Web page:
“Its not that this project is, in itself, some sort of horrible, evil project, or that somehow the town code is just totally, horribly wrong for this block, it’s just that they’re not compatible,” said planning board vice-chair Damon Seils. “This particular proposal is just not compatible with what’s available to be done on this block.”
The project would fill almost the entire block bounded by North Greensboro, Weaver, Center and Short Streets. Plans call for a two story mixed use building on the site currently occupied by a vacant building. The rest of the site would be dominated by parking lots, with a “mini-park” at the northwestern edge of the property facing Center Street.
This is the second time the planning board has voted against approval of the project. Last year the board rejected the plan due to concerns about zoning, lighting and neighborhood protection. Developers put the project on hold for nearly a year while they revised the proposal.
This time, planning board members said the applicant had responded well to community concerns about aesthetics, lighting and building design, but that ultimately the project failed to provide a smooth transition from commercial to residential areas.
And while board members embraced the high-volume 24-hour retail center proposed for the corner of North Greensboro and Weaver Street, several argued that converting two nearby mill houses into a parking lot is not a creative use of valuable downtown real estate.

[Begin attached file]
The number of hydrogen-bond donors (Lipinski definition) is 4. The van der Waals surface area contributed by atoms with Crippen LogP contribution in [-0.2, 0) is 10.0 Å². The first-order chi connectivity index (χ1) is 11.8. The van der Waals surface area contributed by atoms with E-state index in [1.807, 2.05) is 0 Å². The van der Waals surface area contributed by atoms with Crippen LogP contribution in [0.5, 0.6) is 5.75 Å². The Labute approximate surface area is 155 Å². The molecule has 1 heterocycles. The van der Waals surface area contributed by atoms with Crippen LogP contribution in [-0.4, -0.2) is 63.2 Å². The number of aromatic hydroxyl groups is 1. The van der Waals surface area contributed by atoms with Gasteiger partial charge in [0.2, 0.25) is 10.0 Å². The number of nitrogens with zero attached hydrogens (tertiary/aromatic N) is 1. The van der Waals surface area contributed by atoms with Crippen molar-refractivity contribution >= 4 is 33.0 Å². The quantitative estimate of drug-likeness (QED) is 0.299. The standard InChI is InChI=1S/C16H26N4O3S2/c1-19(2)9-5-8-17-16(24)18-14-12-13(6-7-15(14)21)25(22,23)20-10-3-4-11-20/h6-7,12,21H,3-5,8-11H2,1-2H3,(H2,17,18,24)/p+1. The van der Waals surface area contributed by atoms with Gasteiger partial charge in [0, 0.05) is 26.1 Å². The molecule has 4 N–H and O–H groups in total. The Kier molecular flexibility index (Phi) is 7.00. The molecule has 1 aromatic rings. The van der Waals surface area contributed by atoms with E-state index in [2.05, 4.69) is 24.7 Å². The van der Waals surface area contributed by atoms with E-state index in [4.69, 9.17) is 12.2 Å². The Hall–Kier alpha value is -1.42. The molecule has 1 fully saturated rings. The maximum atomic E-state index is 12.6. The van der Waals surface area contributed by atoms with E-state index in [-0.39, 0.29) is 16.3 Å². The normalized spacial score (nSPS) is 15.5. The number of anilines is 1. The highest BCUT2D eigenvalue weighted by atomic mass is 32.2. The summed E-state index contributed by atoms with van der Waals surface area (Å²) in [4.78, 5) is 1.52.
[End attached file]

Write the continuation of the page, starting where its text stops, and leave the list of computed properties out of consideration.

“If this plan had proposed to put in two brand new mill houses there, to be used for commercial purposes that ended at midnight or even earlier, I’d be leaping up to say ‘yeah, that’s a great plan,’” said Matthew Barton. “But that’s not the plan we have.”
Should the aldermen choose to approve the rezoning, the planning board suggested that they push for reduced parking on the site. But that proposal didn’t sit well with Nathan Milian, who manages Carr Mill Mall across the road where CVS is currently located.
“Whatever you do, don’t ask them to reduce the parking they have,” Milian told the board. “This is the number two CVS in the state of North Carolina, so there’s a big difference between the volume that this store does and the volume of the local drugstore down the street, which means tremendous parking issues. Carr Mill Mall has tremendous parking issues.”
The CVS project has sparked debate and even protest over the past two years about how and where Carrboro should grow. That debate will continue next Tuesday, when the Board of Aldermen holds a public hearing on the revised plan.